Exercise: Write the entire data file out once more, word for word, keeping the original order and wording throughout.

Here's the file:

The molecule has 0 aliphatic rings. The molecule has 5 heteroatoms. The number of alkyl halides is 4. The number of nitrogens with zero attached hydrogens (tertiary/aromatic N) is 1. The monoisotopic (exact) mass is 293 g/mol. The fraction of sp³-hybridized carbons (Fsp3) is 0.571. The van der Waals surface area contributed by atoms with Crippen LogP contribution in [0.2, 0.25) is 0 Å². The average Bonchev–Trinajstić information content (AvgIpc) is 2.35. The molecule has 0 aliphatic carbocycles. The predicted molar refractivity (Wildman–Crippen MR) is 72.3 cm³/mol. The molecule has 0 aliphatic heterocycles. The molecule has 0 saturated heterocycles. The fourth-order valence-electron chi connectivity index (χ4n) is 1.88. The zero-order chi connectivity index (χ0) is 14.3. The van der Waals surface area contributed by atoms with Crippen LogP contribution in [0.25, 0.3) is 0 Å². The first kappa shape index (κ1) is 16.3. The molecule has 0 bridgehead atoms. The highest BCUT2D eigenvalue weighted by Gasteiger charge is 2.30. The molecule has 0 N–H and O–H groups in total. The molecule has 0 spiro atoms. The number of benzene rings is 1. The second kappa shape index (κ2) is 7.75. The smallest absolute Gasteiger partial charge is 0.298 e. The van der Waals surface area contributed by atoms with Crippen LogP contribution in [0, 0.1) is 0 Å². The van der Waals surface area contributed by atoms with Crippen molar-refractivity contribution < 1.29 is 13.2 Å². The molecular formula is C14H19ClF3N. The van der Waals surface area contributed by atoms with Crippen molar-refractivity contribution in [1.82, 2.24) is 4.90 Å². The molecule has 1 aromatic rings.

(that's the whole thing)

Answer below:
The molecule has 0 aliphatic rings. The molecule has 5 heteroatoms. The number of alkyl halides is 4. The number of nitrogens with zero attached hydrogens (tertiary/aromatic N) is 1. The monoisotopic (exact) mass is 293 g/mol. The fraction of sp³-hybridized carbons (Fsp3) is 0.571. The van der Waals surface area contributed by atoms with Crippen LogP contribution in [0.2, 0.25) is 0 Å². The average Bonchev–Trinajstić information content (AvgIpc) is 2.35. The molecule has 0 aliphatic carbocycles. The predicted molar refractivity (Wildman–Crippen MR) is 72.3 cm³/mol. The molecule has 0 aliphatic heterocycles. The molecule has 0 saturated heterocycles. The fourth-order valence-electron chi connectivity index (χ4n) is 1.88. The zero-order chi connectivity index (χ0) is 14.3. The van der Waals surface area contributed by atoms with Crippen LogP contribution in [0.25, 0.3) is 0 Å². The first kappa shape index (κ1) is 16.3. The molecule has 0 bridgehead atoms. The highest BCUT2D eigenvalue weighted by Gasteiger charge is 2.30. The molecule has 0 N–H and O–H groups in total. The molecule has 0 spiro atoms. The number of benzene rings is 1. The second kappa shape index (κ2) is 7.75. The smallest absolute Gasteiger partial charge is 0.298 e. The van der Waals surface area contributed by atoms with Crippen LogP contribution in [0, 0.1) is 0 Å². The van der Waals surface area contributed by atoms with Crippen molar-refractivity contribution < 1.29 is 13.2 Å². The molecular formula is C14H19ClF3N. The van der Waals surface area contributed by atoms with Crippen molar-refractivity contribution in [1.82, 2.24) is 4.90 Å². The molecule has 1 aromatic rings.